The addition of the clause 'one or both legs' covers basically every tackle, therefore indicating that the important aspect is how serious the tackle is, not how many legs you go in with. However, professional referees are instructed that if a player makes a tackle with both feet off the ground that they are out of control, and therefore endangering the safety of their opponent. Ergo, they must be sent off.
I believe, personally, that there is a huge difference between a tackle in which you lead with both feet, studs up and going in with excessive force, than one where one leg leads and the other, admittedly off the ground, follows through. I felt that in isolation Kompany's was a good tackle, made with the player's eye on the ball and made within the spirit of the game, without intention to hurt the opponent. I think referees ought to be allowed to look at a tackle on its own merits and not simply follow black and white guidelines.
It is, though, interesting to note that Abdoulaye Faye of Hull City was not punished for a tackle in which he leapt in with two feet, at home to Sheffield Wednesday on Saturday, taking the ball. I thought his tackle was far more dangerous and likely to hurt an opponent than Kompany's.
I do think there was a touch of Mr Dean thinking about his earlier dismissal, perhaps in the back of his mind. I don't think he is the kind of official to deliberately 'even things up', but I defy anyone to subconsciously have it in your mind when assessing a follow-up.
One last point - what does it mean when a referee is said to have 'ruined the game'? Who says such platitudes, and why? I get that if you are an Arsenal fan and you feel that something is unfair then it ruined the game for you as it contributed to your loss, but anyone else saying that is just saying things that they have heard others utter. They don't know what they are talking about.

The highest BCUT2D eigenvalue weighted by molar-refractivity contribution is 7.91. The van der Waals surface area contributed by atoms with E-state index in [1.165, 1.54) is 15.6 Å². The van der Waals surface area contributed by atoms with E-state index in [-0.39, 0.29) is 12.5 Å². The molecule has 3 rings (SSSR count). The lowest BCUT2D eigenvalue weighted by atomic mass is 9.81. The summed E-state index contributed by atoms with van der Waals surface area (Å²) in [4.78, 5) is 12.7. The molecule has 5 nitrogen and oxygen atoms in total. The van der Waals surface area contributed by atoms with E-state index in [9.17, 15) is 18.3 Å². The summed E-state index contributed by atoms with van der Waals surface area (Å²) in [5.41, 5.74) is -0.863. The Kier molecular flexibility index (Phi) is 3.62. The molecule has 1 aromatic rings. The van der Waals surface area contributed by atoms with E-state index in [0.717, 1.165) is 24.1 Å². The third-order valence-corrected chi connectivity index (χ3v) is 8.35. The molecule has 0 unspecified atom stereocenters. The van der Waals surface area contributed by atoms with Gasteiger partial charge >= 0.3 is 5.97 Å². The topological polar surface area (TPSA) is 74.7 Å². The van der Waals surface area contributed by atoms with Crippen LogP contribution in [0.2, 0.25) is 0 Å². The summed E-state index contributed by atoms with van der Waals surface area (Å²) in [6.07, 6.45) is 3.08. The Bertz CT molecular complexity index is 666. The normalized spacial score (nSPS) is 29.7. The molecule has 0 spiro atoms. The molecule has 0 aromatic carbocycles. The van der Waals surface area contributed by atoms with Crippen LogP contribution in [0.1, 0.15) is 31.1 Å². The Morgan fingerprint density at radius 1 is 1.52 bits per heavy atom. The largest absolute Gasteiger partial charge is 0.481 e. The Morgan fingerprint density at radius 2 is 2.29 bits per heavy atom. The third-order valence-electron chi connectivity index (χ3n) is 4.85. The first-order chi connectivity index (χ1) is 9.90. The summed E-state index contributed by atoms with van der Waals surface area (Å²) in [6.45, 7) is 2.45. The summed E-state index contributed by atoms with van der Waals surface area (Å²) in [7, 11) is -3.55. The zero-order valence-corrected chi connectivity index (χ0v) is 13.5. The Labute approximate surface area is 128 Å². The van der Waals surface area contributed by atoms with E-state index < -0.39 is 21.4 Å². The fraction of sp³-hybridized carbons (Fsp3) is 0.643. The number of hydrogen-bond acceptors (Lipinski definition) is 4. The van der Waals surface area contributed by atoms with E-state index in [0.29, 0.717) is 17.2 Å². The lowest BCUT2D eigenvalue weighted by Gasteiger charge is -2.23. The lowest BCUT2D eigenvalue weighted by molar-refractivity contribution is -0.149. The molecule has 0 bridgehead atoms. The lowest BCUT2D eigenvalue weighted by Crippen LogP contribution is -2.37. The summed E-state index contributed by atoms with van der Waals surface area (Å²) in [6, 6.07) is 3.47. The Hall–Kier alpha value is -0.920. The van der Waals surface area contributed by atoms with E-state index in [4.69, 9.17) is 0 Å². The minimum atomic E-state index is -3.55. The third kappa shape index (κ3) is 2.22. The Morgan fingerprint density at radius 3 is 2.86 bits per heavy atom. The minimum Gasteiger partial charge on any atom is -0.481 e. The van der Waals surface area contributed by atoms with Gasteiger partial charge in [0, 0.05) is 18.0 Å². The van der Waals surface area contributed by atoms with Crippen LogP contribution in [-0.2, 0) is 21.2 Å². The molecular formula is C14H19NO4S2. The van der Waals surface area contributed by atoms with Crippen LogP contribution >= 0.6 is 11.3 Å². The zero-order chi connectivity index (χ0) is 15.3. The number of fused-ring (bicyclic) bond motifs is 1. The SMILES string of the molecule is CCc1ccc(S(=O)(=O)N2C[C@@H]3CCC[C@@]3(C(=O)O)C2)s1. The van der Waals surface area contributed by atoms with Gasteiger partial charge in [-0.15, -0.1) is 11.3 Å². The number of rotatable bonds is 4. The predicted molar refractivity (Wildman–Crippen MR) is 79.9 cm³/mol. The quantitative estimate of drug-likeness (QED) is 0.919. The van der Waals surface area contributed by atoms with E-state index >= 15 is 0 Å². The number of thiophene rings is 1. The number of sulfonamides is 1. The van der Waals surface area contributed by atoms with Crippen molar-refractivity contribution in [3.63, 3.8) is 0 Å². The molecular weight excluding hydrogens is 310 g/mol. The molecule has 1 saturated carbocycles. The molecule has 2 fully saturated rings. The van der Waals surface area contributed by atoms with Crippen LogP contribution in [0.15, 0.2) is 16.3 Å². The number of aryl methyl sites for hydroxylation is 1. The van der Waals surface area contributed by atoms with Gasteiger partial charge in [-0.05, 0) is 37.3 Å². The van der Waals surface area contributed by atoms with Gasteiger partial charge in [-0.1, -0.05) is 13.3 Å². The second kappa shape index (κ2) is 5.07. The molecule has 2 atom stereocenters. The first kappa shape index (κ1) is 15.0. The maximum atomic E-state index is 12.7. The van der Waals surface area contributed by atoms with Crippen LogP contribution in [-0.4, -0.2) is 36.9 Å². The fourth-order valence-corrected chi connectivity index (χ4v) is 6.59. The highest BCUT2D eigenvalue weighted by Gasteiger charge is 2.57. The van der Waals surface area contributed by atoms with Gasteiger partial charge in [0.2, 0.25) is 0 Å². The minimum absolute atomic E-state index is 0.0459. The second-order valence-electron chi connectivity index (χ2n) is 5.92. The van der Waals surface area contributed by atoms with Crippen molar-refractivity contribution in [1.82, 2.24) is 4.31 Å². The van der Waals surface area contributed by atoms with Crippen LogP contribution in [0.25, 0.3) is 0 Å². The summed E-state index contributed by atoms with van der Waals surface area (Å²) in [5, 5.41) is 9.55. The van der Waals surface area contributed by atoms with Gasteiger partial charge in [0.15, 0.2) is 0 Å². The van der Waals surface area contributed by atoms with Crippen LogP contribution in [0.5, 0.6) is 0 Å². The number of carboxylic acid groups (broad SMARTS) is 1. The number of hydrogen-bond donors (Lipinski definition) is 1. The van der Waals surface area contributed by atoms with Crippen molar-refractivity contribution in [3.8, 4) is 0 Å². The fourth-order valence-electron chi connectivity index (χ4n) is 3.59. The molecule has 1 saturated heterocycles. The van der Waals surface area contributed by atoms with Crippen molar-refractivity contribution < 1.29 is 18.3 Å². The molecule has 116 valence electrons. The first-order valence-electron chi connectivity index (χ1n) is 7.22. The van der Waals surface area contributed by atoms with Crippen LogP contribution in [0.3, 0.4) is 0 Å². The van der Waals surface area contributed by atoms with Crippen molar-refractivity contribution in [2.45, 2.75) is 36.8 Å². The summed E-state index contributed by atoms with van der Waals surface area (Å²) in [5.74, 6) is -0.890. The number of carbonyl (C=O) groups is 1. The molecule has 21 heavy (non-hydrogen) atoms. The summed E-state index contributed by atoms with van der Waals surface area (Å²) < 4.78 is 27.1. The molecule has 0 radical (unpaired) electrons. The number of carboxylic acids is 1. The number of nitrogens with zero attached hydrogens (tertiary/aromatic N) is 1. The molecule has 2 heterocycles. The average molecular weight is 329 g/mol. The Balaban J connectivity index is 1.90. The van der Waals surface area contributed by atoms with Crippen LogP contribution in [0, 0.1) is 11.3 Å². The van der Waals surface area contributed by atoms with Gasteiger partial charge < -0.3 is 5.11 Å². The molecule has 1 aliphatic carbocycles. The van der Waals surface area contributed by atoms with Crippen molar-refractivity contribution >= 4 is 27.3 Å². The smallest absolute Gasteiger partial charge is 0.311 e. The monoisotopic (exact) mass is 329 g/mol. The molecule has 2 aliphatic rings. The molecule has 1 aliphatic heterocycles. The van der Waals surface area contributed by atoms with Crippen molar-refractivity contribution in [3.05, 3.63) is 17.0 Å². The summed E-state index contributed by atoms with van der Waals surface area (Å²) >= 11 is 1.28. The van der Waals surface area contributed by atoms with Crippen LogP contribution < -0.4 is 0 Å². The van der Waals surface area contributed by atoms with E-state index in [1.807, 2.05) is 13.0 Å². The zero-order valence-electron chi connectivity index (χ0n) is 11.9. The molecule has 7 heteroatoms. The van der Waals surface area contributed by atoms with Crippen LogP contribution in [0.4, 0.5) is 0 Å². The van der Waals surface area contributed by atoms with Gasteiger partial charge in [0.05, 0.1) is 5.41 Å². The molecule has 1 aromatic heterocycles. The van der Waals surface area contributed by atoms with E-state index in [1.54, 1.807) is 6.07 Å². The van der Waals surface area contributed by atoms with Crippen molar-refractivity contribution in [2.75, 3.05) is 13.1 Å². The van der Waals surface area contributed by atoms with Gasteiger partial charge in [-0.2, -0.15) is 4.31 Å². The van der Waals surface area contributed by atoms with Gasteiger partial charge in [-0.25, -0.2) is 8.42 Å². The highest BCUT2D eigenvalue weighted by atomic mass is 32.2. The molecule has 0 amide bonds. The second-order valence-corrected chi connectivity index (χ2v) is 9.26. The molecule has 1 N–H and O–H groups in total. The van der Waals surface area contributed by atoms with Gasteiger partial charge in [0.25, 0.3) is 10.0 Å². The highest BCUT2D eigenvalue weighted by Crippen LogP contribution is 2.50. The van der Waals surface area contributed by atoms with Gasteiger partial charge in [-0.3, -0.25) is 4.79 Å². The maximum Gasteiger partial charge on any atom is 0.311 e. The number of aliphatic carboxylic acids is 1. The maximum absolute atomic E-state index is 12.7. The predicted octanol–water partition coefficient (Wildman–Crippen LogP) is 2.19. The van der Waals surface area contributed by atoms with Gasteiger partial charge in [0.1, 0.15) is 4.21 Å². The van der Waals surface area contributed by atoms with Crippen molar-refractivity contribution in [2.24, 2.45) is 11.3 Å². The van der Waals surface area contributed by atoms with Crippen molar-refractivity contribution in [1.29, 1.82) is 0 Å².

For one, it isn't a referee's job to think about 'ruining the game' - he just has to do the right thing. And secondly, I don't think it did ruin it. I really enjoyed it. Arsenal rallied, and if they'd have nicked a goal from the chances they had even before Kompany's dismissal, it could have been an epic finale.
The most notable big decision for Howard Webb and his team in Manchester United v Liverpool was for United's second goal. Patrice Evra's header deflected off Nemanja Vidic and into the net, which people have said should not have stood due to an offside. This is one of those decisions where I just cannot apportion blame to the officials. Vidic is obscured, to the assistant, by Evra. It wasn't clear that he was offside or that he touched the ball. Harsh on Liverpool? Possibly. But entirely forgivable.
I thought the most disappointing aspect of the weekend was Jay Rodriguez's dive to 'earn' Southampton a penalty at Aston Villa. And even then, perhaps not the dive itself, but the reaction to it.
For Mark Halsey, refereeing the game, I can see why he gave the penalty. It looked a foul when Rodriguez hit the deck on TV, let alone from Mr Halsey's angle. He was conned, and conned convincingly. It's all very well blaming officials for this, or suggesting we need to use impractical video replays. The problem lies with the players doing it, and this can be partially eradicated, or at least discouraged, if managers can be consistent when it is one of their own players involved.
Nigel Adkins said that Rodriguez didn't dive. However, Rodriguez DID dive. We all saw it. I'd love to see Southampton lose 1-0 next week to a penalty in which an opponent dives. Let's see what Adkins says then. If he complains, then he'll have very little credibility on the matter. Imagine how admirable it would have been for him to step up and say: "We'll take the win, as others would take them when decisions go against us, but I'm unhappy with my player doing it in that manner. We want to win games on merit, not through cheating."
If managers don't speak up on players acting via these means, then what hope do referees have in trying to curb this cancer in the game?
Rob McNichol - follow him on Twitter